Saturday, March 6, 2010

Re-Tying my Gordian Knot

Last year I accepted a contract to do a revised, second edition of Blood & Thunder. The project originally took about a year and a half to write, and that included doing a quantity of original research as well as assimilating all of the research previously done. As a writing exercise, it was without a doubt the hardest thing I ever had to write. Biographical writing occupies a completely different head space than fiction writing. You don't have the freedom to dictate the story, or tweak the plot, or even to play with the dialogue. What was said, was said. And what was done, was done.

That's not to say there isn't room for creativity in biographical writing; on the contrary, making the story come alive and "flow" for the modern reader requires a deft, creative touch. But, as you well know, it take a lot of work to make something look easy, and that's exactly what Blood & Thunder was for me. I sweated writing it so that you wouldn't sweat reading it.

Well, now I'm in the process of rewriting the book, adding in discoveries that were made between 2005 and now, and expanding and correcting existing chapters. I thought it would be a piece of cake. Boy, was I wrong.

See, when I write something, especially something like this, I try to create a seamless transition from point to point, like a conversation. I've got it all laid out in A-B-C fashion. Now, I'm trying to shoehorn B.5 between B and C and it's upsetting the flow. I'm rewriting way more than I had anticipated. And I'm scrapping some things that I originally really liked to make points transition better.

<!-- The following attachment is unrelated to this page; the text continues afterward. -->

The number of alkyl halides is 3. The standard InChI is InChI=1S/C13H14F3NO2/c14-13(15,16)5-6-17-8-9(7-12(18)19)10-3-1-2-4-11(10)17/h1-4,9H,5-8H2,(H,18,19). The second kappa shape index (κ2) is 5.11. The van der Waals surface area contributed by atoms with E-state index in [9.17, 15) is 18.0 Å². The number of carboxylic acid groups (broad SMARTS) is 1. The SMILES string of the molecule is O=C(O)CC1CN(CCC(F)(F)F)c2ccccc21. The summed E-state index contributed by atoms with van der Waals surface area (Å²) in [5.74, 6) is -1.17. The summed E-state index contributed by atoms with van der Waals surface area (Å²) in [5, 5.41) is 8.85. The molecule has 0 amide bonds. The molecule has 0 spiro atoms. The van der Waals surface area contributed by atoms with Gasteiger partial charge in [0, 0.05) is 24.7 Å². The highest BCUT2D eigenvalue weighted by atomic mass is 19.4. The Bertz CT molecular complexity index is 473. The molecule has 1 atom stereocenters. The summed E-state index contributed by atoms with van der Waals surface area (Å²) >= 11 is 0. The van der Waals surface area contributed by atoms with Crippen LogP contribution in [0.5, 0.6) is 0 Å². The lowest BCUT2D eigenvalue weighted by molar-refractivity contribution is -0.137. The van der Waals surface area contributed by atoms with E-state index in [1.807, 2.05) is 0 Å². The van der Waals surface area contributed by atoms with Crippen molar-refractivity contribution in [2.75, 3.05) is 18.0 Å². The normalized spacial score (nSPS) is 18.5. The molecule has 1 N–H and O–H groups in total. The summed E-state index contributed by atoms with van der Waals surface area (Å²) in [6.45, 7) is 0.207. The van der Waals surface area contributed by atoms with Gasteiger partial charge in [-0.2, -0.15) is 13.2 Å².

But what's really hard is that I'm trying desperately to re-examine my mindset from five years ago and I find it nearly impossible to do so. When I write anything, fiction or essay, real or imagined, as soon as the story leaves my head, I start erasing the data from my mental hard drive to make room for new stuff. More than once, I've re-read a story I wrote several years ago and found myself laughing at some point of dialogue or turn of events that I'd honestly forgotten that I'd written. Either that, or dementia is setting in early. Let's hope it's door number one.

Getting back to the point, I now find myself reading pages from my book and wondering why I wrote something that way, and trying to ascertain if it comes up again later. I remember when I was writing the book the first time that I had points I intentionally made in chapter 3, knowing that when I got to chapter 8, they would come back up again, with new clarity and meaning, and people would think I'm a genius. Now I'm looking at that magic trick, and I don't know how in the hell I pulled it off.

Starting from scratch isn't an option. I've got too many other things on my plate, and besides, the book isn't broken. In automotive speak, I'm simply tricking it out. Turning it into a high-performance roadster. It's just that I've got a set of metric wrenches and all of the nuts and bolts are standard. I'm getting the job done, but there's a lot more trial and error than I anticipated.

1 comment:

  1. I'm getting that deja vu thing as I go through the old Lone Star projects to package them for new distribution platforms. I'd hate to have to re-write or re-draw them again.